Donations make our programs possible. Please donate today!

Image of Share your stories and photos to help celebrate 100 years of Blind Cricket.

Share your stories and photos to help celebrate 100 years of Blind Cricket.

A century of Blind Cricket.

During this summer of cricket, it is timely to acknowledge the 100 year anniversary of blind cricket, which was first developed in Melbourne, Australia, in 1922.
A special anniversary celebration will take place on Friday 24th March.
Tickets available NOW via Trybooking. There are limited seats so get your tickets quickly.

We would love people to share their stories and photos to help mark this significant event - a century of blind cricket. 
Please get in touch by email or call BSRV on 03 9822 8876. Thank you.

Listen to Doug Sloan OAM chatting with Craig Willis on 3AW about the great game of Blind Cricket (08.01.23)

[I.D. Sitting on top of a teal to black gradient background is the circular VBCA logo and a head shot of Doug Sloan placed in a circle. The text reads Doug Sloan OAM. A century of Blind Cricket, radio interview. 3AW 693 with Craig Willis. January 2023. The BSRV logo appears below a podcast graphic with the word podcast and radiating coloured arcs.]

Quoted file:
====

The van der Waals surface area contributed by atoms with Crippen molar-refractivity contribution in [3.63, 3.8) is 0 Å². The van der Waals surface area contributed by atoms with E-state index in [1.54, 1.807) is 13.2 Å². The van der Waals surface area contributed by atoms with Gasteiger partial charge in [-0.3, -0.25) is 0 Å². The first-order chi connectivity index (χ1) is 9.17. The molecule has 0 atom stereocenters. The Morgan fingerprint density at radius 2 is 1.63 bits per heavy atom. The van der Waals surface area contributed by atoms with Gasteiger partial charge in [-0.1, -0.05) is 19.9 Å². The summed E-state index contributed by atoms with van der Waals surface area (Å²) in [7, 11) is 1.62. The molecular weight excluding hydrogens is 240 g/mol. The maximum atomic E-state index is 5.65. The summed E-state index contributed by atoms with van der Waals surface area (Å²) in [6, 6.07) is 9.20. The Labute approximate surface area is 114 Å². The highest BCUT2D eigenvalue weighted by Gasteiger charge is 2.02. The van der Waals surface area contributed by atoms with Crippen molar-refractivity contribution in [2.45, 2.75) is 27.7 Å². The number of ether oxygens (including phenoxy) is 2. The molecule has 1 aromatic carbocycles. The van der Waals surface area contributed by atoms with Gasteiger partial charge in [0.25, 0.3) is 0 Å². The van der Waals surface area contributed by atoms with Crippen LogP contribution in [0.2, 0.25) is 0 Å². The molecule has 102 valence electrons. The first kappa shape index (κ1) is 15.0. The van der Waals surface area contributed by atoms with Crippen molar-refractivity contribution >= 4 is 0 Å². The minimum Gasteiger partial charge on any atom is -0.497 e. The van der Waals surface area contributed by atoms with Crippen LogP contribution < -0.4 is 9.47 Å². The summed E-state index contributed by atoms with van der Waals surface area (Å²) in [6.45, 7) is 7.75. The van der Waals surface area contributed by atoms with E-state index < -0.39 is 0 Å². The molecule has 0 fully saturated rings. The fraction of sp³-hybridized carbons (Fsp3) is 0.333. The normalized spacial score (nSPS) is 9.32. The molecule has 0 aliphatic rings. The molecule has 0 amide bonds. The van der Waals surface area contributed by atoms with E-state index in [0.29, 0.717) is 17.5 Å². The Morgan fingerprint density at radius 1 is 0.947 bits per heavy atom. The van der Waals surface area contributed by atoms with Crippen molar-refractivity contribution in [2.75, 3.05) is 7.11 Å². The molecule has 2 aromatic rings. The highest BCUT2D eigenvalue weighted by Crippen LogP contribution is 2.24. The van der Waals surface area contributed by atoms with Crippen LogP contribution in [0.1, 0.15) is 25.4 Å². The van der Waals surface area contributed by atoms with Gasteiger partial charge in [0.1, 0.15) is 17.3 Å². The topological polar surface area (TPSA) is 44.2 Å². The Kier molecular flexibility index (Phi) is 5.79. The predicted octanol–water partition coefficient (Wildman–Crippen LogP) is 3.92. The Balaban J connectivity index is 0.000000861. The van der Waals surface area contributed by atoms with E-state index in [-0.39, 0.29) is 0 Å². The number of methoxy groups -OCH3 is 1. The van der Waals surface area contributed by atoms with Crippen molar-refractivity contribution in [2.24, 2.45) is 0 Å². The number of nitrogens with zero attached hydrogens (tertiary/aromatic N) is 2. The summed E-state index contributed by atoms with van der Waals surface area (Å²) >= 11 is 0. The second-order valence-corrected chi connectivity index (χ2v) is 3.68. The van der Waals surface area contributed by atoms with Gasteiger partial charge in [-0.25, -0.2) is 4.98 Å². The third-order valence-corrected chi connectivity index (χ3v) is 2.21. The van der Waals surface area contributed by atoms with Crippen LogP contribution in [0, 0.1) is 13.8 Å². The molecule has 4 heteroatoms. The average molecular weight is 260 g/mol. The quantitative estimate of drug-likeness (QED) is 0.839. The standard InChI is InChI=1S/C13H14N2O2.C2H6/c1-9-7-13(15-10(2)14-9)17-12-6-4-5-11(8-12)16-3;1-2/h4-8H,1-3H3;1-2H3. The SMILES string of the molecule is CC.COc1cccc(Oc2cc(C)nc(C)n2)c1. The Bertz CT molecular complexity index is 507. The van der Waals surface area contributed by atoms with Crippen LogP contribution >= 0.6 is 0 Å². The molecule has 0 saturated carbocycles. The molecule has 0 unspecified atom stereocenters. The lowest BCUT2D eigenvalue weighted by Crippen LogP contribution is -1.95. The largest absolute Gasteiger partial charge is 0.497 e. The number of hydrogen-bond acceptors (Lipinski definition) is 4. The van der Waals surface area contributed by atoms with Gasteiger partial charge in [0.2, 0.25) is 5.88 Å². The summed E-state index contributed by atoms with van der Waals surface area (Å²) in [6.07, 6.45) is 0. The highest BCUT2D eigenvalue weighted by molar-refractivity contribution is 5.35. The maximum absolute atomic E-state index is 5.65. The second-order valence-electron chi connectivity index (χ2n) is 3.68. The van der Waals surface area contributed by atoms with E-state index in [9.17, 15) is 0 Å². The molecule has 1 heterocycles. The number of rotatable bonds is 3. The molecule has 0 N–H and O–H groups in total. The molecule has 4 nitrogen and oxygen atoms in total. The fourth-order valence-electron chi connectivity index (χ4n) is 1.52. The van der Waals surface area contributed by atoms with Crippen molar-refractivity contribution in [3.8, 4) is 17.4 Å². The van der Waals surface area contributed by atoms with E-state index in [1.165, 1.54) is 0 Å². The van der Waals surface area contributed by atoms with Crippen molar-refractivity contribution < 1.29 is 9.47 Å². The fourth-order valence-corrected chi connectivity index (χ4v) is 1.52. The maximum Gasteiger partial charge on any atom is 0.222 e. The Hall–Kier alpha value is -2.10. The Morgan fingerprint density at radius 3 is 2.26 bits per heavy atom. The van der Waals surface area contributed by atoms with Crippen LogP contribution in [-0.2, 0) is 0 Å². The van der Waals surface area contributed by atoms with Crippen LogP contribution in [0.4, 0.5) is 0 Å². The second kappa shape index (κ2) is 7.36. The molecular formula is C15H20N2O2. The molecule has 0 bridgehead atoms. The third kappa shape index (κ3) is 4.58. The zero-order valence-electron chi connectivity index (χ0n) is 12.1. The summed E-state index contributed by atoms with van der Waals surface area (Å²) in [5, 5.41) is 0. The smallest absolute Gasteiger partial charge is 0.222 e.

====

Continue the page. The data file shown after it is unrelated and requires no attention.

The Game in Action.

The game of Blind Cricket tends to be noisier than a game of sighted cricket.

The game of blind cricket is a version of the game which has been adapted so that it can be played by blind and partially sighted players. The pitch can be synthetic carpert of turf, and it measures the same length and width as used in sighted cricket. The boundaries are measured 40 metres in a circle around the pitch and indicated by a white line with orange witches hats at intervals.

The current ball used is made of white plastic with metal washers inside to give the ball an audible sound when bowled or thrown. The previous ball used was made of black nylon tubing woven around a wire frame. Inside this ball were bottle tops and lead weight to give the ball an audible sound when bowled or thrown. The original ball that was used in the first interstate blind cricket match in 1928 was made of cane wicker and it had metal pieces inside that made a noise when thrown.

All bowling is in underarm. When fielding the ball can be returned either underarm or overarm. The bat is the same as used in sighted cricket. The stumps are made of metal and welded together and coloured either orange or yellow.

When bowling, the bowler is required to ask the batsman if he is ready. If the batsman replies in the affirmative, then the bowler must say “play” as he releases the ball. In addition to this, partially blind bowlers will make use of a caller (usually the wicket keeper). The bowler will call out to the caller, who will call back at the bowler. This process repeats until the bowler is satisfied that he has his aim correct.

To add to all this noise, all umpiring decisions are made verbally in addition to the normal umpiring signals.

Text from the Victorian Blind Cricket Association website.